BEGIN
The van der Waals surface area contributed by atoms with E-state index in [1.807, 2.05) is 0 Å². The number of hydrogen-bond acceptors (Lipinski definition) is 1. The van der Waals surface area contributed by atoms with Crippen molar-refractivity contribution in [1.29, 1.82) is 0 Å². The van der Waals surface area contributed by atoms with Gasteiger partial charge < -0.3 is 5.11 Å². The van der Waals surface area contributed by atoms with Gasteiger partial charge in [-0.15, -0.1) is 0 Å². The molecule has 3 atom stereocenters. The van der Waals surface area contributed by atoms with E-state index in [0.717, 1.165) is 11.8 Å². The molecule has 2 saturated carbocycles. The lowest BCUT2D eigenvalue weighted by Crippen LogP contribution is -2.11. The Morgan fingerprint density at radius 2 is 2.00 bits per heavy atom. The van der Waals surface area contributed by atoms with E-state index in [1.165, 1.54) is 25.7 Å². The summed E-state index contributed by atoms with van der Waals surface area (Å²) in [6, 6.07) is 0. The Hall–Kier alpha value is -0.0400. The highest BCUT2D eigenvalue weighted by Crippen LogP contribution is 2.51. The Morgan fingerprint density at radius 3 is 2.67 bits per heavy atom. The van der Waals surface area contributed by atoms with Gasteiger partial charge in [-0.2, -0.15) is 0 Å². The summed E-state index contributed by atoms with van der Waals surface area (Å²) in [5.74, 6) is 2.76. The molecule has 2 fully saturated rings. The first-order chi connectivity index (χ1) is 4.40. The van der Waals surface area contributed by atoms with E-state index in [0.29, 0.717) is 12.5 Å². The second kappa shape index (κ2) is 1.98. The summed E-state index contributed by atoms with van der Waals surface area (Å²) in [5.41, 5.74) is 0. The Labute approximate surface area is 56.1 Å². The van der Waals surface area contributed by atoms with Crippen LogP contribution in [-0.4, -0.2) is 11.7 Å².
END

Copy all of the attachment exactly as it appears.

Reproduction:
The van der Waals surface area contributed by atoms with E-state index in [1.807, 2.05) is 0 Å². The number of hydrogen-bond acceptors (Lipinski definition) is 1. The van der Waals surface area contributed by atoms with Crippen molar-refractivity contribution in [1.29, 1.82) is 0 Å². The van der Waals surface area contributed by atoms with Gasteiger partial charge < -0.3 is 5.11 Å². The van der Waals surface area contributed by atoms with Gasteiger partial charge in [-0.15, -0.1) is 0 Å². The molecule has 3 atom stereocenters. The van der Waals surface area contributed by atoms with E-state index in [0.717, 1.165) is 11.8 Å². The molecule has 2 saturated carbocycles. The lowest BCUT2D eigenvalue weighted by Crippen LogP contribution is -2.11. The Morgan fingerprint density at radius 2 is 2.00 bits per heavy atom. The van der Waals surface area contributed by atoms with E-state index in [1.165, 1.54) is 25.7 Å². The summed E-state index contributed by atoms with van der Waals surface area (Å²) in [6, 6.07) is 0. The Hall–Kier alpha value is -0.0400. The highest BCUT2D eigenvalue weighted by Crippen LogP contribution is 2.51. The Morgan fingerprint density at radius 3 is 2.67 bits per heavy atom. The van der Waals surface area contributed by atoms with Gasteiger partial charge in [-0.2, -0.15) is 0 Å². The summed E-state index contributed by atoms with van der Waals surface area (Å²) in [5.74, 6) is 2.76. The molecule has 2 fully saturated rings. The first-order chi connectivity index (χ1) is 4.40. The van der Waals surface area contributed by atoms with E-state index in [0.29, 0.717) is 12.5 Å². The second kappa shape index (κ2) is 1.98. The summed E-state index contributed by atoms with van der Waals surface area (Å²) in [5.41, 5.74) is 0. The Labute approximate surface area is 56.1 Å². The van der Waals surface area contributed by atoms with Crippen LogP contribution in [-0.4, -0.2) is 11.7 Å².